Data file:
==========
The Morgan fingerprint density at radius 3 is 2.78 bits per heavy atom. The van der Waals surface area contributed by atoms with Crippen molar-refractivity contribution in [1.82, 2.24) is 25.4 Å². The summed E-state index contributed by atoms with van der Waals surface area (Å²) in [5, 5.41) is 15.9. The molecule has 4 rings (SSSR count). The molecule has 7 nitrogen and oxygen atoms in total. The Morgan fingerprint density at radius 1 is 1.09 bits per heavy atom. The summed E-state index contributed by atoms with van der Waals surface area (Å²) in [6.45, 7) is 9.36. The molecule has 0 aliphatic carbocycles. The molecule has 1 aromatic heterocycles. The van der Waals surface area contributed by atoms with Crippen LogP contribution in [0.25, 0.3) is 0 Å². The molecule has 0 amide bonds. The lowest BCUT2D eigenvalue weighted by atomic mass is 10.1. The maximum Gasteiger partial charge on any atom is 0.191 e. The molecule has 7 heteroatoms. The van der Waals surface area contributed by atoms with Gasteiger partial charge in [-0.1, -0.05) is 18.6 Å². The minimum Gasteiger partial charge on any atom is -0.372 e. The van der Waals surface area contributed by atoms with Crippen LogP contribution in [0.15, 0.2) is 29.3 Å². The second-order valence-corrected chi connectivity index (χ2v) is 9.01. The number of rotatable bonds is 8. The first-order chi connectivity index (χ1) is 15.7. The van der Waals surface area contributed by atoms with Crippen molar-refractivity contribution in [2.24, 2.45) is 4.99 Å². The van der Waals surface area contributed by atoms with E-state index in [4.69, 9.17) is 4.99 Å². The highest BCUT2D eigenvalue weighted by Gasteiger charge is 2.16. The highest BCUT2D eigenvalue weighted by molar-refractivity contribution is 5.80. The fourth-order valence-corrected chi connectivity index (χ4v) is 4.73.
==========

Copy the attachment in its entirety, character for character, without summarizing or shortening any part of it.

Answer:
The Morgan fingerprint density at radius 3 is 2.78 bits per heavy atom. The van der Waals surface area contributed by atoms with Crippen molar-refractivity contribution in [1.82, 2.24) is 25.4 Å². The summed E-state index contributed by atoms with van der Waals surface area (Å²) in [5, 5.41) is 15.9. The molecule has 4 rings (SSSR count). The molecule has 7 nitrogen and oxygen atoms in total. The Morgan fingerprint density at radius 1 is 1.09 bits per heavy atom. The summed E-state index contributed by atoms with van der Waals surface area (Å²) in [6.45, 7) is 9.36. The molecule has 0 aliphatic carbocycles. The molecule has 1 aromatic heterocycles. The van der Waals surface area contributed by atoms with Crippen LogP contribution in [0.25, 0.3) is 0 Å². The molecule has 0 amide bonds. The lowest BCUT2D eigenvalue weighted by atomic mass is 10.1. The maximum Gasteiger partial charge on any atom is 0.191 e. The molecule has 7 heteroatoms. The van der Waals surface area contributed by atoms with Gasteiger partial charge in [-0.1, -0.05) is 18.6 Å². The minimum Gasteiger partial charge on any atom is -0.372 e. The van der Waals surface area contributed by atoms with Crippen LogP contribution in [0.15, 0.2) is 29.3 Å². The second-order valence-corrected chi connectivity index (χ2v) is 9.01. The number of rotatable bonds is 8. The first-order chi connectivity index (χ1) is 15.7. The van der Waals surface area contributed by atoms with Crippen molar-refractivity contribution in [2.24, 2.45) is 4.99 Å². The van der Waals surface area contributed by atoms with E-state index in [4.69, 9.17) is 4.99 Å². The highest BCUT2D eigenvalue weighted by Gasteiger charge is 2.16. The highest BCUT2D eigenvalue weighted by molar-refractivity contribution is 5.80. The fourth-order valence-corrected chi connectivity index (χ4v) is 4.73.